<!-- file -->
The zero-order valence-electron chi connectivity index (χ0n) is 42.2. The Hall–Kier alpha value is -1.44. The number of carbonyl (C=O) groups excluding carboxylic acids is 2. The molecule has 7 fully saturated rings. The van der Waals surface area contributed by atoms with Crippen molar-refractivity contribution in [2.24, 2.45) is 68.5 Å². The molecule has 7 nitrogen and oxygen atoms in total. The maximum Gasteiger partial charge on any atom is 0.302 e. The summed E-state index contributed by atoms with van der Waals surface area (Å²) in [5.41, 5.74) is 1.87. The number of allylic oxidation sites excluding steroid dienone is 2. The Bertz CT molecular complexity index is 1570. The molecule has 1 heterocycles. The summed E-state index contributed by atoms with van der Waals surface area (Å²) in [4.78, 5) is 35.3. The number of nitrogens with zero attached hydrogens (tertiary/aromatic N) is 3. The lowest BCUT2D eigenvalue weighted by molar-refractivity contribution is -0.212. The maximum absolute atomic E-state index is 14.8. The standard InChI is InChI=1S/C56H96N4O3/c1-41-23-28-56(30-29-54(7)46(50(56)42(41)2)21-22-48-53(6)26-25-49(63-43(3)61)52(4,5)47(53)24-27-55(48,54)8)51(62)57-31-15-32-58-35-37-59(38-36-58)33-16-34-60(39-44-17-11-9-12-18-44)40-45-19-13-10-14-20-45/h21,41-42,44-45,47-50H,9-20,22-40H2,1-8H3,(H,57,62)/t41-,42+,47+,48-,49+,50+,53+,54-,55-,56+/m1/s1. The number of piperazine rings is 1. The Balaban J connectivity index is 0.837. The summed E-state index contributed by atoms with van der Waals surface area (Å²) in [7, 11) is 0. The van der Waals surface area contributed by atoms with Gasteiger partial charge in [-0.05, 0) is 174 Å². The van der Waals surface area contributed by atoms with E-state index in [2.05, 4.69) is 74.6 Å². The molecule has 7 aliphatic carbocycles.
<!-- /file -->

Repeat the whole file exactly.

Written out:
The zero-order valence-electron chi connectivity index (χ0n) is 42.2. The Hall–Kier alpha value is -1.44. The number of carbonyl (C=O) groups excluding carboxylic acids is 2. The molecule has 7 fully saturated rings. The van der Waals surface area contributed by atoms with Crippen molar-refractivity contribution in [2.24, 2.45) is 68.5 Å². The molecule has 7 nitrogen and oxygen atoms in total. The maximum Gasteiger partial charge on any atom is 0.302 e. The summed E-state index contributed by atoms with van der Waals surface area (Å²) in [5.41, 5.74) is 1.87. The number of allylic oxidation sites excluding steroid dienone is 2. The Bertz CT molecular complexity index is 1570. The molecule has 1 heterocycles. The summed E-state index contributed by atoms with van der Waals surface area (Å²) in [4.78, 5) is 35.3. The number of nitrogens with zero attached hydrogens (tertiary/aromatic N) is 3. The lowest BCUT2D eigenvalue weighted by molar-refractivity contribution is -0.212. The maximum absolute atomic E-state index is 14.8. The standard InChI is InChI=1S/C56H96N4O3/c1-41-23-28-56(30-29-54(7)46(50(56)42(41)2)21-22-48-53(6)26-25-49(63-43(3)61)52(4,5)47(53)24-27-55(48,54)8)51(62)57-31-15-32-58-35-37-59(38-36-58)33-16-34-60(39-44-17-11-9-12-18-44)40-45-19-13-10-14-20-45/h21,41-42,44-45,47-50H,9-20,22-40H2,1-8H3,(H,57,62)/t41-,42+,47+,48-,49+,50+,53+,54-,55-,56+/m1/s1. The number of piperazine rings is 1. The Balaban J connectivity index is 0.837. The summed E-state index contributed by atoms with van der Waals surface area (Å²) in [7, 11) is 0. The van der Waals surface area contributed by atoms with Gasteiger partial charge in [-0.05, 0) is 174 Å². The van der Waals surface area contributed by atoms with E-state index in [2.05, 4.69) is 74.6 Å². The molecule has 7 aliphatic carbocycles.